No, the kid is a nonfactor here, so maybe it’s for the people who are close to the parents-to-be? I’m also going to say that’s not the case, because, well, they probably don’t really give that much of a shit. Anyone who drops cash on a gender reveal party for the happiness of their friends and family instead of throwing it into a 529 should ask themselves if they’re really responsible enough to have a child in the first place. It’s just an unnecessarily expensive way to let them know what color onesie to buy.
With those suspects ruled out, we’ve essentially narrowed the list of possible culprits down to one: the parents themselves.
Some people might tell you Bitcoin is the most valuable virtual currency in existence, but I don’t think it has anything on the driving force behind gender reveal parties: internet clout. The obsession with flexing for likes has the ability to turn people into absolute psychos, and for what? The chance to feel superior and maybe eventually get paid to hock herbal teas on Instagram only for this vicious cycle of attention-seeking and payola to begin anew when you set your sights on a sponsored campaign with a skincare startup?
As a result, it seems like people feel like they need to start milking their child for clout online before they’ve consumed a single drop of milk for the first time, which is how members of society have found themselves engaged in an arms race of obnoxiousness the likes of which the world hasn’t seen since Pimp My Ride went off the air.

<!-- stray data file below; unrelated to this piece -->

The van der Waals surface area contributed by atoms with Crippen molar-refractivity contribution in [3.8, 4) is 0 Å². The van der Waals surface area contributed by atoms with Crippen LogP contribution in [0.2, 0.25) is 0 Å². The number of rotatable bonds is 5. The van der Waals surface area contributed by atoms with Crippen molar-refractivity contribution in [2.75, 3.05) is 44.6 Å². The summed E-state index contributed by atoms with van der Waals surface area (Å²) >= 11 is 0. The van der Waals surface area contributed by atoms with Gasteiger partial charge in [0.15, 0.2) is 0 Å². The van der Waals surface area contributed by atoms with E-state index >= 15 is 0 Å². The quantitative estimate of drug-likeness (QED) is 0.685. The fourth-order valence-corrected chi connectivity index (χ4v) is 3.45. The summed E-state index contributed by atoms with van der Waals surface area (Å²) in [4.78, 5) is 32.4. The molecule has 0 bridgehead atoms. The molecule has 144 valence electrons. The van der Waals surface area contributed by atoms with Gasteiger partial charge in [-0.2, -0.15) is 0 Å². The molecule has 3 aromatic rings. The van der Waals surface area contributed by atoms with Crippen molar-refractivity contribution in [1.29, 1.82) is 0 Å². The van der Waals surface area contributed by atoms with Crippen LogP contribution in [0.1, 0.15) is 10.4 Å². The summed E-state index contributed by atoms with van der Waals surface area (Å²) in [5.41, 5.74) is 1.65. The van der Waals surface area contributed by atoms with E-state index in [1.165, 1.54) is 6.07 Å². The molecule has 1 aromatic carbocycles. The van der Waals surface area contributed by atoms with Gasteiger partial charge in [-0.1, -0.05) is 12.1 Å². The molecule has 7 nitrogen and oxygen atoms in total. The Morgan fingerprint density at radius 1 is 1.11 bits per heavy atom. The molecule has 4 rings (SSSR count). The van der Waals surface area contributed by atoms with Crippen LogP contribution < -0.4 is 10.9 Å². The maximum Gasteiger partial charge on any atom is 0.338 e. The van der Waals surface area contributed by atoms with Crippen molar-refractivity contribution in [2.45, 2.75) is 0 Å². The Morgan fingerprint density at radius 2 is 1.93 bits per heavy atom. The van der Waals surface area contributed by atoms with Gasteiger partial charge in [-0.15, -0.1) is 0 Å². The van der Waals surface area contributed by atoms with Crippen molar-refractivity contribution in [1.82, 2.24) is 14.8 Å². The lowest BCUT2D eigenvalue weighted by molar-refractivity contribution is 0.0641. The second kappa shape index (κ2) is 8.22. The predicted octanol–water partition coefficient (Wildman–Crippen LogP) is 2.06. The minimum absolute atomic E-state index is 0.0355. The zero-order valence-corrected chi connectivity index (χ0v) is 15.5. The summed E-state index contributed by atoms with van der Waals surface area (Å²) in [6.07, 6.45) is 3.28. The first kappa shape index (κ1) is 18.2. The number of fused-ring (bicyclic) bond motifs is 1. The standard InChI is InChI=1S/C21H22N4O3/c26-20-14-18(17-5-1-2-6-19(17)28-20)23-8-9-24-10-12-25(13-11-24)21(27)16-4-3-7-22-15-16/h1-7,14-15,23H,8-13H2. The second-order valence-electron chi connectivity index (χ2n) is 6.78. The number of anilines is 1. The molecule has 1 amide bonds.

I don’t think I’d hate gender reveals as much as I do if it wasn’t so obvious that the ulterior motive for the vast majority of them is to get a taste of that sweet, sweet internet fame. Sure, they may have been sort of cool in their infancy, but once they started going viral, the floodgates opened and social media was drowned in a deluge of a brand new brand of self-absorption.
I know I’m far from the only person who feels this way, and I’ll admit there was a time when I actually found some gender reveals pretty enjoyable. Mind you, I’m only talking about the ones featuring karmic failures, like a blue Roman candle rocketing at full speed at the family jewels of the guy partially responsible for the party being held in the first place as well as the ones where:
- A woman got a dart stuck in her ankle
- A dad broke his ankle during a party that just so happened to be held on Father’s Day
- A damn plane crashed
However, it’s gotten harder to laugh at those fairly harmless mishaps when you consider gender reveals have been the source of some real, actual harm.
in 2018, a court ruled an Arizona man had to pay $8 million in damages for firing a rifle at a target filled with explosive material that ignited a blaze that damaged almost 45,000 acres of land. The following year, a woman in Iowa was killed by a homemade pyrotechnic device constructed for one of these parties, and in 2020, history repeated itself when another gender reveal mishap sparked the El Dorado Fire in California, which consumed over 22,000 acres and led to the death of a firefighter who battled the blaze.
I get it; parents are understandably excited to share their li’l bundle of joy’s gender with the world, but the point here is that it can be done differently—and without killing people, burning large swaths of land, and certainly without crowds of rubes jostling for the best position to make a TikTok of two people opening a box of pink or blue balloons.